A new Nature study says that climate change will bring about a 25 percent increase in its ice-free areas by 2100.

Changes keep coming for the continent. Take the imminent break off of the Larsen C ice shelf, which is on track to become the second-largest iceberg ever seen. But the new study is one of few focusing on what these shifts mean for native flora and fauna.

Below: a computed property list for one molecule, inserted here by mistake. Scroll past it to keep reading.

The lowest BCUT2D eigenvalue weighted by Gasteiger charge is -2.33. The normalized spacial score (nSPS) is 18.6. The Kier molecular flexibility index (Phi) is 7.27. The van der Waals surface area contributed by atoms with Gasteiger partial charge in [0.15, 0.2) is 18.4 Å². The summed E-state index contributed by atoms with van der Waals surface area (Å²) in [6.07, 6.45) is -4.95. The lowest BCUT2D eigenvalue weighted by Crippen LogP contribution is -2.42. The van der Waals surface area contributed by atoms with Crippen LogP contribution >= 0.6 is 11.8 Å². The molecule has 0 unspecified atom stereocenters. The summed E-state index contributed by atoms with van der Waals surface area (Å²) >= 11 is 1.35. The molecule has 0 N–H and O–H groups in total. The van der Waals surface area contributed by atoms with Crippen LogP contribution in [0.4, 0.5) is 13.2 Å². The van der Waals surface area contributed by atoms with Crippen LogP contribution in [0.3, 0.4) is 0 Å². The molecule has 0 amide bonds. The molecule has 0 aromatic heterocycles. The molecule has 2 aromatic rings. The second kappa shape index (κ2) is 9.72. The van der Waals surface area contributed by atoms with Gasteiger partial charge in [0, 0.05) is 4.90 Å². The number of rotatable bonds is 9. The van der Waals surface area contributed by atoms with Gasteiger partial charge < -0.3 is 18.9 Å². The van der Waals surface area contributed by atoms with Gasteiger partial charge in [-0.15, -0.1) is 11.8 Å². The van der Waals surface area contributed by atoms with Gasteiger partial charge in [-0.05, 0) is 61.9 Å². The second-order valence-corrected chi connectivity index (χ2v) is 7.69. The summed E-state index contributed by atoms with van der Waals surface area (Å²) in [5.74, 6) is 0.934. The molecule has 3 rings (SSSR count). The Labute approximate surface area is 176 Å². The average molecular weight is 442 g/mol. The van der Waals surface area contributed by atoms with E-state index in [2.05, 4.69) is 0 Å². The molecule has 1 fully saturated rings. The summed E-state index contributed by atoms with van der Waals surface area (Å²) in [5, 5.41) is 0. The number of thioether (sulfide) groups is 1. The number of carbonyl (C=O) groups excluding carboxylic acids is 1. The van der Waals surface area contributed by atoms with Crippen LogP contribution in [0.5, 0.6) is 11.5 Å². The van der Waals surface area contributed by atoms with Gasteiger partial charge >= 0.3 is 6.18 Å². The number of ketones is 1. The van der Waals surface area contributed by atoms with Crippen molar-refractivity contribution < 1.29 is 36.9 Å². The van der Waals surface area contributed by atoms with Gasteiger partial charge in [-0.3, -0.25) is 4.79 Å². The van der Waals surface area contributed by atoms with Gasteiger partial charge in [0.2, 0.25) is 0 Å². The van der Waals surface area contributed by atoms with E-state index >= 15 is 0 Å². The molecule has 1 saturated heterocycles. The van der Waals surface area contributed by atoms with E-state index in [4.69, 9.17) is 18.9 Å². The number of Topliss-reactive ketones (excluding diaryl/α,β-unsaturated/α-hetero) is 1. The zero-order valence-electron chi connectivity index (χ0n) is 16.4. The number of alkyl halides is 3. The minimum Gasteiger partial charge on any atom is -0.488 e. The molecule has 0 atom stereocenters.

While ice-free areas currently make up less than 1 percent of Antarctica, they’re home to pretty much all of the continent’s plant and animal life and serve as breeding grounds for seabirds and seals. Life on each patch…